The Buz’Gem Blues is the third play in Drew Hayden Taylor’s ongoing zany, outrageous, often farcical examination of both Native and non-Native stereotypes in what is to become what he calls his ?Blues Quartet. ”
Marianne has talked her mother, Martha, into attending an Elders conference with her, where she is to be used as a resource person, even though Martha doesn’t believe she has anything to offer anyone. Held in a college setting, the keynote paper of the conference is a dissertation on ?the courting, love, and sexual habits of contemporary First Nations people as perceived by Western Society,” delivered by none other than a ?Professor Savage. ” Just to keep the caricatures in balance, Savage’s nemesis throughout the action is a young Native man, replete with dark sunglasses and a Mountie coat, who goes by the name ?The Warrior Who Never Sleeps. ”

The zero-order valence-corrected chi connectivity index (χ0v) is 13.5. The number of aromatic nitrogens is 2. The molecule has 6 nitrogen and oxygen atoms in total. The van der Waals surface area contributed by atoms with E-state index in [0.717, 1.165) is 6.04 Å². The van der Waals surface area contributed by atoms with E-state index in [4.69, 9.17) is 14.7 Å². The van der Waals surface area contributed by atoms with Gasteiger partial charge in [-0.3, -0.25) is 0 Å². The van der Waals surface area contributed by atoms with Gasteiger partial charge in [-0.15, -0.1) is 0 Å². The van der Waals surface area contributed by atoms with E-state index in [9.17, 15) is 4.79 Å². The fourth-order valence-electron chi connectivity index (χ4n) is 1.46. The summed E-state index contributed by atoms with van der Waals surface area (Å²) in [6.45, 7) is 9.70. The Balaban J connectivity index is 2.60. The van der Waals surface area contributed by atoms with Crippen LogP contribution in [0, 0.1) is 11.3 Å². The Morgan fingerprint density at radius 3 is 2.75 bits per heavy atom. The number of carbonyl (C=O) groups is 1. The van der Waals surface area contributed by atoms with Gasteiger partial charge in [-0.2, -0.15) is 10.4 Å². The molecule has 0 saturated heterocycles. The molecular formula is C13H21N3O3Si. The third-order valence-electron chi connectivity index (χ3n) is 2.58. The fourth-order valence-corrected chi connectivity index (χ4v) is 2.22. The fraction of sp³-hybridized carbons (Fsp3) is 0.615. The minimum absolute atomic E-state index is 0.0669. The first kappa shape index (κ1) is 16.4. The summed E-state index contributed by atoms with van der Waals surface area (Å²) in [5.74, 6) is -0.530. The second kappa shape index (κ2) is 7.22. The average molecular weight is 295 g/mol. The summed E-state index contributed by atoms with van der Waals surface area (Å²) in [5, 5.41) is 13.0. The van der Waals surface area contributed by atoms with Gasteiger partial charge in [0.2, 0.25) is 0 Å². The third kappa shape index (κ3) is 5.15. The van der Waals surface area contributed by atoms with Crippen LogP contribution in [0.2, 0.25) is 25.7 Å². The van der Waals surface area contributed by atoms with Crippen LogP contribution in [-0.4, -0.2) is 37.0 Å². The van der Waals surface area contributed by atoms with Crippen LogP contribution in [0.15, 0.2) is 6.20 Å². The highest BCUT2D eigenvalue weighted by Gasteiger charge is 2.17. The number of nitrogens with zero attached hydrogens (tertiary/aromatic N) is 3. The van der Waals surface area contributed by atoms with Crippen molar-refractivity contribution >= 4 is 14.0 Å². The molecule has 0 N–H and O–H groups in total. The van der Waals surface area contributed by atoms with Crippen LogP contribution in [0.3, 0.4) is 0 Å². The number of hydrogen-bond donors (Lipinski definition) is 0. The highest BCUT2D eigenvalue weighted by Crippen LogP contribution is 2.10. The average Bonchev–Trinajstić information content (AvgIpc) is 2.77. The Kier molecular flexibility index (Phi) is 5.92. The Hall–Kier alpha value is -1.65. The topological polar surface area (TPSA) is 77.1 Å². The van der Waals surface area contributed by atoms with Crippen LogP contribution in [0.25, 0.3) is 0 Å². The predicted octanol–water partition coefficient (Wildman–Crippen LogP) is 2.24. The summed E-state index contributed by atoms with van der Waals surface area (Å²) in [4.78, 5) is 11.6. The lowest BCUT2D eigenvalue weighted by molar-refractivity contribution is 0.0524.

The Buz’Gem Blues is not a play about clichés with which we have become so familiar that we recognize them as stereotypes instantly, but rather about how our ritualized and institutionalized systems of maintaining and policing those clichés prevent us from recognizing our common humanity within each other.
Drew Hayden Taylor has done many things, most of which he is proud of. An Ojibway from the Curve Lake First Nation in Ontario, he has worn many hats in his literary career, from performing stand-up comedy at the Kennedy Center in Washington D.C., to being Artistic Director of Canada’s premiere Native theatre company, Native Earth Performing Arts. He has been an award-winning playwright (with over 70 productions of his work), a journalist/columnist (appearing regularly in several Canadian newspapers and magazines), short-story writer, novelist, television scriptwriter, and has worked on over 17 documentaries exploring the Native experience. Most notably, he wrote and directed REDSKINS, TRICKSTERS AND PUPPY STEW, a documentary on Native humour for the National Film Board of Canada.